In November 2011, Ericsson had sent a letter to Best IT World that it had infringed the same eight patents as in the previous cases due to its GSM and WCDMA related products. Ericsson suggested both the companies get into a Global Patent Licensing Agreement (GPLA) for all the infringed patents. Best IT stated that it was interested in entering the said agreement only under the condition that Ericsson discloses the alleged infringed patents in order to find out whether the allegations were valid and enforceable in the country. Ericsson intentionally refused to respond to that request and went ahead to impose the need to draft an NDA with ten years confidentiality agreement wherein all the confidential information would be shared only with the company affiliated to it, and any disputes arising out of the same would be settled in Stockholm, Ericsson’s location of its headquarters, which was evidently onerous and one-sided.  It further stated that the license agreement to be entered into would have to apply to the previous and future sale of the company. In September 2015, Best IT filed a suit under Section 4 of the Competition Act, 2002 against Ericsson for an abuse of dominant position.

Thus, as occurred in the cases above, the CCI ordered for an investigation to take place. Ericsson challenged the order of CCI and claimed that the order was ‘arbitrary in nature and without jurisdiction’. It was noticed by the Delhi High Court that the plea by Best IT ought to be disregarded as it had not entered into the licensing agreement with Ericsson and that it was evident that it used Ericsson’s SEPs.

ANALYSIS OF THE ABOVE ERICSSON CASES

Extracting the detail from the Micromax v Ericsson case, Intex v Ericsson case and Best IT World (India) v Ericsson case about Ericsson filing writ petition against the order of CCI for investigations, as per the judgment laid down by the Delhi High Court on the 30th of March 2016, the CCI had the authority to direct the investigations as in the event of an abuse of dominance, jurisdiction lies within the scope of Competition Act. The court agreed to use the net sales prices of the downstream product as the royalty base, and ordered that the royalty for licenses based on FRAND must be derived from sound economic reasoning.

In the Micromax case, the court ordered Micromax to pay the royalties as per the rates stated in the later interim order, rates mentioned in the table.

By the judgment delivered on the 13th of March, 2015, the Delhi High Court ordered that the royalties which were stated in the case of Ericsson v Micromax shall be applicable in this case too. The only difference that lies is that the court ordered Intex to pay 50% of the royalty as per total selling price per device and not chipset, from the date of filing of the suit till 1st of March, 2015, shall be paid directly to Ericsson by way of a bank draft within four weeks from the date of the judgement. The balance shall be secured with a bank guarantee within the said four weeks with the Registrar General, who would invest the same in an FDR for twelve months.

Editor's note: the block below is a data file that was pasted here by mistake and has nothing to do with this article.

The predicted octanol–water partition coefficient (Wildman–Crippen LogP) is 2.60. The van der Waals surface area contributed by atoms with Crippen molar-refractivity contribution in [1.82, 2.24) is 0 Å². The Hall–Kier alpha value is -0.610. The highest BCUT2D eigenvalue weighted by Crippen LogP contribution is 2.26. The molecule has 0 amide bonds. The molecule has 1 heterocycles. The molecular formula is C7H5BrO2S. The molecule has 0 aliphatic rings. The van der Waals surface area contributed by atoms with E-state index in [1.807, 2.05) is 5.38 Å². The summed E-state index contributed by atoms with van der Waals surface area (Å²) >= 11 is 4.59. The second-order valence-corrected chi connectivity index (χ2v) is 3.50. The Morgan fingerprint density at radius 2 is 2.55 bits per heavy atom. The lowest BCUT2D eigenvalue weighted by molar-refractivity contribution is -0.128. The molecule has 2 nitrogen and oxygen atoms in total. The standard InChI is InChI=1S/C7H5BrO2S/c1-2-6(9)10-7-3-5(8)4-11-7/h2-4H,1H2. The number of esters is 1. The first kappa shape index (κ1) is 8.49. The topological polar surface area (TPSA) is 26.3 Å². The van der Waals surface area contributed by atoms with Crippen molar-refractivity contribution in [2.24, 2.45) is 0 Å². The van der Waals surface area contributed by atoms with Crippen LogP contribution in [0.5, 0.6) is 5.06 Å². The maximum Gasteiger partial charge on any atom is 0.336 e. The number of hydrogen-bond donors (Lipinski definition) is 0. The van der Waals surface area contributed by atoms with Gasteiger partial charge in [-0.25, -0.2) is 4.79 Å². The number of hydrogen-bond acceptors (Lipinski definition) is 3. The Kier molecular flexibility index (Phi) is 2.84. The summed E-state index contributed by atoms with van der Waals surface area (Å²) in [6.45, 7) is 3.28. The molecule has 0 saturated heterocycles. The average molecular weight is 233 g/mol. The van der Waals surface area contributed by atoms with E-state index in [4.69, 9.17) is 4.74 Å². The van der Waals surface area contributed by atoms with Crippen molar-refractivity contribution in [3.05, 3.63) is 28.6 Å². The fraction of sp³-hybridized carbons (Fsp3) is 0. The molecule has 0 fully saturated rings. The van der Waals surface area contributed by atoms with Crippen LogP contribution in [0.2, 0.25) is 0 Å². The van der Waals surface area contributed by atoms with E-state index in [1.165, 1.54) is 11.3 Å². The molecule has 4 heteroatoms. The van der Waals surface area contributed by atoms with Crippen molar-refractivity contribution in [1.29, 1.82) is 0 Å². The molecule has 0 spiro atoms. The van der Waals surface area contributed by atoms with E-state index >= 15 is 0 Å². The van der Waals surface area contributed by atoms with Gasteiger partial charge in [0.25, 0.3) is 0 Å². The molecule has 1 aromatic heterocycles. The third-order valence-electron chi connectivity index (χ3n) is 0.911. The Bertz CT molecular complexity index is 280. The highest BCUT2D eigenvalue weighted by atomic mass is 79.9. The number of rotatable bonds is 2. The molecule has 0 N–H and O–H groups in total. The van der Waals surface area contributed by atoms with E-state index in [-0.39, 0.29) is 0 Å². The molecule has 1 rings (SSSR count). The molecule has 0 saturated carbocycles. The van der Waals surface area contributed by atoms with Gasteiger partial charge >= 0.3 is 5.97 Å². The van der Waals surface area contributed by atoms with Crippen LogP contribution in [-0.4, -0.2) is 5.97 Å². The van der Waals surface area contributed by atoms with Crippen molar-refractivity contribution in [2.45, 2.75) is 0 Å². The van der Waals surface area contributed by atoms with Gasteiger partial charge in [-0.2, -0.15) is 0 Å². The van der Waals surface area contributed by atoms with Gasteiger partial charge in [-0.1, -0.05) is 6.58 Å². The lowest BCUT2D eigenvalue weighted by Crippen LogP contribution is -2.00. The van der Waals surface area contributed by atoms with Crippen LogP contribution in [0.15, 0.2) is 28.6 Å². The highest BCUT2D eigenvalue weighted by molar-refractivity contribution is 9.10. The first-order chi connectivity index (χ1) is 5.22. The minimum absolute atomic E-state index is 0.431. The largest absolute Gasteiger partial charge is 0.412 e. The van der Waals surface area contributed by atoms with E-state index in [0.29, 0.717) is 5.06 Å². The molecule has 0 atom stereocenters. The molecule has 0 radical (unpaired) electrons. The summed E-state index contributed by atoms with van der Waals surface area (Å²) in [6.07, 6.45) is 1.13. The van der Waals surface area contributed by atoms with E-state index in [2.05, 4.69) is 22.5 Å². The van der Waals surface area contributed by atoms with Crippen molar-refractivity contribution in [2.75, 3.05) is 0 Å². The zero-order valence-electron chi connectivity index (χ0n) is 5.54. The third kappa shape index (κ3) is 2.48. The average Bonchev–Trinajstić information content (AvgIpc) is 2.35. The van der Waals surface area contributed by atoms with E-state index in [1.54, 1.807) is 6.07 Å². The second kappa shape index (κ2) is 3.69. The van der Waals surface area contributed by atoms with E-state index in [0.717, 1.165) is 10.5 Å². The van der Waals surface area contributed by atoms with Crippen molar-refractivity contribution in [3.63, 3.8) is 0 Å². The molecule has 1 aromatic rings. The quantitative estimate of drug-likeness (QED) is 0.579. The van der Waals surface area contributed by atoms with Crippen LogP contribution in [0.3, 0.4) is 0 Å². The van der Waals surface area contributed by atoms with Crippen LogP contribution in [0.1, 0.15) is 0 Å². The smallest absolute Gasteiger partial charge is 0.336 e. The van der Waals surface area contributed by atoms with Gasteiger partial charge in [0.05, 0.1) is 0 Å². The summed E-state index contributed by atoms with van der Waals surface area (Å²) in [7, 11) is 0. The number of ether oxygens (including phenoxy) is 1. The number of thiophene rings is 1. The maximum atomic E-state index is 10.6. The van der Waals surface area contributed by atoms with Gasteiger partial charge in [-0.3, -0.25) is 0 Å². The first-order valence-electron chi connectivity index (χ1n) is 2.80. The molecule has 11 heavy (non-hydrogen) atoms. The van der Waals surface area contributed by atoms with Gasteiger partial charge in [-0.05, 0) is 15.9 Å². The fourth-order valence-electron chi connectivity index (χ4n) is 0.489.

As per the order passed on the 2nd of September, 2015, the court declared that Best IT World must restrict importing mobiles, handsets, devices, tablets, etc. all articles that infringe the patents of Ericsson, which would be operative from the 9th of September, 2015.

7. ERICSSON AND XIAOMI TECHNOLOGY

Ericsson had filed a patent infringement suit for eight of its patents essential to 2G and 3G standards registered in India, against Xiaomi in December 2014. Ericsson had requested to obtain license from it before it sold the infringing products in India, but Xiaomi had entered into an agreement with Flipkart Internet Private Limited to sell the products under Xiaomi’s name. It had begun launching such products from the month of July 2014. Subsequently, the court had issued an injunction order against Xiaomi to restrain the import or sale of its infringing device. Xiaomi appealed to the injunction stating that it had entered into a ‘Multi Product License Agreement’ with Qualcomm Incorporated and used the chipset, which in turn was licensed to Qualcomm by Ericsson. Thus, it argued that it had not infringed any of Ericsson’s patents. As an interim measure, on the 16th of December 2014, the court allowed Xiaomi to sell only those devices that contained the chipsets, which were licensed by Qualcomm and had to deposit Rs.100 per device with the Registrar General of the Delhi High Court.